Kathreiner’s Morgenlatte (1969–79) by Sigmar PolkeGuggenheim Bilbao
Sigmar Polke takes images from the mass media and prints them onto various elaborate combinations of cloth.
Over a dull domestic interior, the word Kathreiner, taken from a wooden crate, refers to a well-known brand of malt coffee that was drunk in Germany during the years of the economic miracle.
There is another element of the work that draws the eye. This is a framed collage containing a newspaper cutting and a book cover, with the author’s name intentionally hidden.
To emphasize his postmodern ideas, Polke savagely criticizes the artistic tradition by inverting his own name...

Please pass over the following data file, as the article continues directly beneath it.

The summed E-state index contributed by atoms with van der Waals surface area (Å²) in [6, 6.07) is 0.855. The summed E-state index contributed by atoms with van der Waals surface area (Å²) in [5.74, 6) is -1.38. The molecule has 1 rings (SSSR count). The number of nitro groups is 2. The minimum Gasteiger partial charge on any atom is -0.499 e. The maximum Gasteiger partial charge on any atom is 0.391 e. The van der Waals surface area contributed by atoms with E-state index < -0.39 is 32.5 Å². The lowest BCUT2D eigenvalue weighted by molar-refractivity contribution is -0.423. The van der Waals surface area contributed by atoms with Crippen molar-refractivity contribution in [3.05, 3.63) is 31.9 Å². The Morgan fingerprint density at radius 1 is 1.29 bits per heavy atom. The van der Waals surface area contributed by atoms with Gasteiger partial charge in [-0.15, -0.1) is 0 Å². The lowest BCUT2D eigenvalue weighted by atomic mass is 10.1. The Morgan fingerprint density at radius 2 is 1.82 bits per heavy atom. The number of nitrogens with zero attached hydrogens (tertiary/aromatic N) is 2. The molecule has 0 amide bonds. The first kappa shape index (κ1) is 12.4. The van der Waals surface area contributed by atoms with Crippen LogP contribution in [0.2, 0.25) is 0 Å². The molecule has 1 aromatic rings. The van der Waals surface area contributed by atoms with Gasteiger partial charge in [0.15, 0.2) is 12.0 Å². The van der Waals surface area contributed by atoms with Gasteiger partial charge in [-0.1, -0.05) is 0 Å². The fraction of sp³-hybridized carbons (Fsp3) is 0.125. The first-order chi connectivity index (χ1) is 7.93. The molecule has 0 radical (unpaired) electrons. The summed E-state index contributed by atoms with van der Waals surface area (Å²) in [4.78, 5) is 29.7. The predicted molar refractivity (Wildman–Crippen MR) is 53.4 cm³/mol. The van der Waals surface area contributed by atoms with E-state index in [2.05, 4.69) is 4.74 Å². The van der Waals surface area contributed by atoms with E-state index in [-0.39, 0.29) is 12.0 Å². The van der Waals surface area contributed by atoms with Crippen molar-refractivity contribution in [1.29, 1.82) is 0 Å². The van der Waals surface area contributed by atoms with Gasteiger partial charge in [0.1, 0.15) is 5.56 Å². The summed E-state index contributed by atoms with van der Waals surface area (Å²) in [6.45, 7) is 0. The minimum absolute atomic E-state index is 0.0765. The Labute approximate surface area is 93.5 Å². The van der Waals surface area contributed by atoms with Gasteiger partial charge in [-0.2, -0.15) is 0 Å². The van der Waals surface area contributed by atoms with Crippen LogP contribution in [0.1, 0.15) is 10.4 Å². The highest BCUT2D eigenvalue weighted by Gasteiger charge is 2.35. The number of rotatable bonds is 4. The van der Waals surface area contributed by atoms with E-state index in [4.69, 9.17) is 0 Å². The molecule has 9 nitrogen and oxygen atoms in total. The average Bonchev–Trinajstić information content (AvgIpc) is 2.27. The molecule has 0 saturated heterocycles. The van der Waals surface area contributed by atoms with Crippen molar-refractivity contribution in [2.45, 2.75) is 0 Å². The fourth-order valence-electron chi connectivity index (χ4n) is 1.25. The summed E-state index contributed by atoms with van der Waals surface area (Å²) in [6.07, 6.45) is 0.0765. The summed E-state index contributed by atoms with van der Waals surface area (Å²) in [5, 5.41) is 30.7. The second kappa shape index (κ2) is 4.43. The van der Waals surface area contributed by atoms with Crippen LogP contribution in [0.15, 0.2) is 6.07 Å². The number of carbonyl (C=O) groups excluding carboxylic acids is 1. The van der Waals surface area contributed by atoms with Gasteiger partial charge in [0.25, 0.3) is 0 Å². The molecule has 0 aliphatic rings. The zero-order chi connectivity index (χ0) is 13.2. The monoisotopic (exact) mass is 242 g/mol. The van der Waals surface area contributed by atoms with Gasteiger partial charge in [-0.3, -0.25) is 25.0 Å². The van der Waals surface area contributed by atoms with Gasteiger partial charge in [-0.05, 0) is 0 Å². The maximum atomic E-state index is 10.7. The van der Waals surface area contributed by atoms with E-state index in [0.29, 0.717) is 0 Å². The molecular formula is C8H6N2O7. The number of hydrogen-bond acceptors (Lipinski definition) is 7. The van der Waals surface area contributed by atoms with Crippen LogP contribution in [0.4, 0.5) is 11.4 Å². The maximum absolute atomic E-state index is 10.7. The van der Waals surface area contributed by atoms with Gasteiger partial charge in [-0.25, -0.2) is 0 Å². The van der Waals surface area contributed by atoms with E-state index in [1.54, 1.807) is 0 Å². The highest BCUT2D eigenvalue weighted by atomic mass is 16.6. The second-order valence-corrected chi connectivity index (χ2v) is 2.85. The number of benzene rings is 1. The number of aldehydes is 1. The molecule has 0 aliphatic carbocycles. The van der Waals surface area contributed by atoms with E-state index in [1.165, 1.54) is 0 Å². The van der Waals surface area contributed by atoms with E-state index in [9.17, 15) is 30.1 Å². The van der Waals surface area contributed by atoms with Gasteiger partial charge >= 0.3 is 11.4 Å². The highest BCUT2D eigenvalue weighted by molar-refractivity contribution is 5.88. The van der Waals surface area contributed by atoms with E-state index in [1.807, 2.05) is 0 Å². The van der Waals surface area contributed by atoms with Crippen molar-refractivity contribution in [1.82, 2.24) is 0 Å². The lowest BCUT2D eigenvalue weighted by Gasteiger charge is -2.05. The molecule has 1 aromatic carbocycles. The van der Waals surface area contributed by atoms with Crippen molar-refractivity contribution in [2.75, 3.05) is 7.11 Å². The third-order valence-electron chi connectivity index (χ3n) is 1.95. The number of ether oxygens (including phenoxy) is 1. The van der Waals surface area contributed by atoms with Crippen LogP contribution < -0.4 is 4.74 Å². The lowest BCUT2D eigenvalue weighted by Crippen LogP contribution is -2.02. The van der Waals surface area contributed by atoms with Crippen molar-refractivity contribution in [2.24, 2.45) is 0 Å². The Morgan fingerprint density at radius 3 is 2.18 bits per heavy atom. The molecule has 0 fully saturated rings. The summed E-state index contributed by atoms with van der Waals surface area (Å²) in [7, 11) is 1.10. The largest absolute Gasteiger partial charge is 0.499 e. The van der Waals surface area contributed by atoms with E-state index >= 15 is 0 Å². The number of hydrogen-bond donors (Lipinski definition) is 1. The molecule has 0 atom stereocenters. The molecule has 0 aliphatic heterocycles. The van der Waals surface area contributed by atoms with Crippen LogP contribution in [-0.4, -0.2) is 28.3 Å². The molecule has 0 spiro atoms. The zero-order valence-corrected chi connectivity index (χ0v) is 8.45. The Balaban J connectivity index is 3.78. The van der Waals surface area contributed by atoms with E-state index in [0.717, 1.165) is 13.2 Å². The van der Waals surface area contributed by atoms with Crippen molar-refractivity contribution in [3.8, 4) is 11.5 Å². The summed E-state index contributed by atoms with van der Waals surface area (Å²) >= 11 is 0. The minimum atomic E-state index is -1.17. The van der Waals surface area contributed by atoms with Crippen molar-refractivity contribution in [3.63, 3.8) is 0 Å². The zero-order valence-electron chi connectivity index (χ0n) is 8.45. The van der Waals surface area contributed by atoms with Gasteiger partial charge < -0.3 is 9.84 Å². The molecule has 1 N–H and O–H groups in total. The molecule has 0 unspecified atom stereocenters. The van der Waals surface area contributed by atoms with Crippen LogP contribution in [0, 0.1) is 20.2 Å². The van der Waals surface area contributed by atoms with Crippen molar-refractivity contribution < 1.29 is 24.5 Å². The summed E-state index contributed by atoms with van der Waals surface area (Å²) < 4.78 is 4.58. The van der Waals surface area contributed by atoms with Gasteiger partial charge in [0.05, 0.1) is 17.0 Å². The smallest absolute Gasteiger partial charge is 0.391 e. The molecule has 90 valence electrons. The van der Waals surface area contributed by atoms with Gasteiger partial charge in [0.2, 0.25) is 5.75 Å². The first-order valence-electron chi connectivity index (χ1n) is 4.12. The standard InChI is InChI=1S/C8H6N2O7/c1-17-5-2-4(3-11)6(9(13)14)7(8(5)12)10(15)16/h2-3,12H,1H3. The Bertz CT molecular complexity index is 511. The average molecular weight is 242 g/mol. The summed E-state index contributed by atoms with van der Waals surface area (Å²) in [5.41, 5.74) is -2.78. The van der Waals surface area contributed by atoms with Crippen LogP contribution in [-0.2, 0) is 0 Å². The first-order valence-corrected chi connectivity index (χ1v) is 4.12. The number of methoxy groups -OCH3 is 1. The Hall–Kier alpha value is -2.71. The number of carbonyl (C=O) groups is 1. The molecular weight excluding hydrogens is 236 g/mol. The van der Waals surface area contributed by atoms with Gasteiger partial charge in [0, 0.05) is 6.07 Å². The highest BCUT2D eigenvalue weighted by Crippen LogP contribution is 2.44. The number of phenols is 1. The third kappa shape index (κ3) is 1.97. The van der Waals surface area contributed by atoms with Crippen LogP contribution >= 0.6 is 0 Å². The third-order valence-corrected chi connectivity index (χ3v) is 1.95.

...and signing as “Henri Matisse” in the bottom left corner. He ironizes in this way on the need for an artwork to be signed in order to guarantee its authenticity and therefore its value.
Kathreiner's Morning Wood (Kathreiners Morgenlatte), 1969–79
Acrylic, wood, mixed media, and framed collage on canvas and fabric
235 x 305 cm
Guggenheim Bilbao Museoa
An exhibition of the Guggenheim Museum Bilbao